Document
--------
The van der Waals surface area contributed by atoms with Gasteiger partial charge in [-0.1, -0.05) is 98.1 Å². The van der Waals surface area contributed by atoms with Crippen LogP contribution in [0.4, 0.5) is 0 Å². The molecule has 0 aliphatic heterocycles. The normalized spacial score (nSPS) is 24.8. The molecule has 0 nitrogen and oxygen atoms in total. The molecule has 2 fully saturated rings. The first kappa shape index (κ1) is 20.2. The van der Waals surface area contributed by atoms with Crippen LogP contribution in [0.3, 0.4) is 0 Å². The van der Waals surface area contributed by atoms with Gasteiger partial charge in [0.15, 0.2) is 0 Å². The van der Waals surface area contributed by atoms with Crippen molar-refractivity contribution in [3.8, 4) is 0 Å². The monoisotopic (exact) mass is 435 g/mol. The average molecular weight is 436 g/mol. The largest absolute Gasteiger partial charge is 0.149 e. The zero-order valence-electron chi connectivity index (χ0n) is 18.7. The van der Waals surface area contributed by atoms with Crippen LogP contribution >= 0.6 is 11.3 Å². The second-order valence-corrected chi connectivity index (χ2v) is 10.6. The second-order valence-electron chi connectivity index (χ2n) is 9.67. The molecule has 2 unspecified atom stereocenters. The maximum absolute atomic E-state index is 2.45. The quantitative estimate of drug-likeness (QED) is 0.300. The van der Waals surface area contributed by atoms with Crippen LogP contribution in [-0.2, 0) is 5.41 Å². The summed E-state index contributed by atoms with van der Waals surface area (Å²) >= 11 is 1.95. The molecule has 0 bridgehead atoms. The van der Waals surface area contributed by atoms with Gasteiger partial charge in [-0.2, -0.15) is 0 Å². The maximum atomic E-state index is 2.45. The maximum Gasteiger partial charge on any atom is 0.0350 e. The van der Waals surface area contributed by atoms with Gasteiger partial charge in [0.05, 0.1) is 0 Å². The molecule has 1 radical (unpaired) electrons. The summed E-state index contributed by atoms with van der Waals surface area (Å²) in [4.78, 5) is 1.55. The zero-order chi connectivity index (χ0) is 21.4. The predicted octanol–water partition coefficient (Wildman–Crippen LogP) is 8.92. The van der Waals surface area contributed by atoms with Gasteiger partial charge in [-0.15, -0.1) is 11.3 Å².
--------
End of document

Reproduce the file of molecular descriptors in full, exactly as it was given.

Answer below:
The van der Waals surface area contributed by atoms with Gasteiger partial charge in [-0.1, -0.05) is 98.1 Å². The van der Waals surface area contributed by atoms with Crippen LogP contribution in [0.4, 0.5) is 0 Å². The molecule has 0 aliphatic heterocycles. The normalized spacial score (nSPS) is 24.8. The molecule has 0 nitrogen and oxygen atoms in total. The molecule has 2 fully saturated rings. The first kappa shape index (κ1) is 20.2. The van der Waals surface area contributed by atoms with Crippen LogP contribution in [0.3, 0.4) is 0 Å². The van der Waals surface area contributed by atoms with Gasteiger partial charge in [0.15, 0.2) is 0 Å². The van der Waals surface area contributed by atoms with Crippen molar-refractivity contribution in [3.8, 4) is 0 Å². The monoisotopic (exact) mass is 435 g/mol. The average molecular weight is 436 g/mol. The largest absolute Gasteiger partial charge is 0.149 e. The zero-order valence-electron chi connectivity index (χ0n) is 18.7. The van der Waals surface area contributed by atoms with Crippen LogP contribution >= 0.6 is 11.3 Å². The second-order valence-corrected chi connectivity index (χ2v) is 10.6. The second-order valence-electron chi connectivity index (χ2n) is 9.67. The molecule has 2 unspecified atom stereocenters. The maximum absolute atomic E-state index is 2.45. The quantitative estimate of drug-likeness (QED) is 0.300. The van der Waals surface area contributed by atoms with Crippen LogP contribution in [-0.2, 0) is 5.41 Å². The summed E-state index contributed by atoms with van der Waals surface area (Å²) >= 11 is 1.95. The molecule has 0 bridgehead atoms. The van der Waals surface area contributed by atoms with Gasteiger partial charge in [-0.2, -0.15) is 0 Å². The maximum atomic E-state index is 2.45. The maximum Gasteiger partial charge on any atom is 0.0350 e. The van der Waals surface area contributed by atoms with Gasteiger partial charge in [0.05, 0.1) is 0 Å². The molecule has 1 radical (unpaired) electrons. The summed E-state index contributed by atoms with van der Waals surface area (Å²) in [4.78, 5) is 1.55. The zero-order chi connectivity index (χ0) is 21.4. The predicted octanol–water partition coefficient (Wildman–Crippen LogP) is 8.92. The van der Waals surface area contributed by atoms with Gasteiger partial charge in [-0.15, -0.1) is 11.3 Å².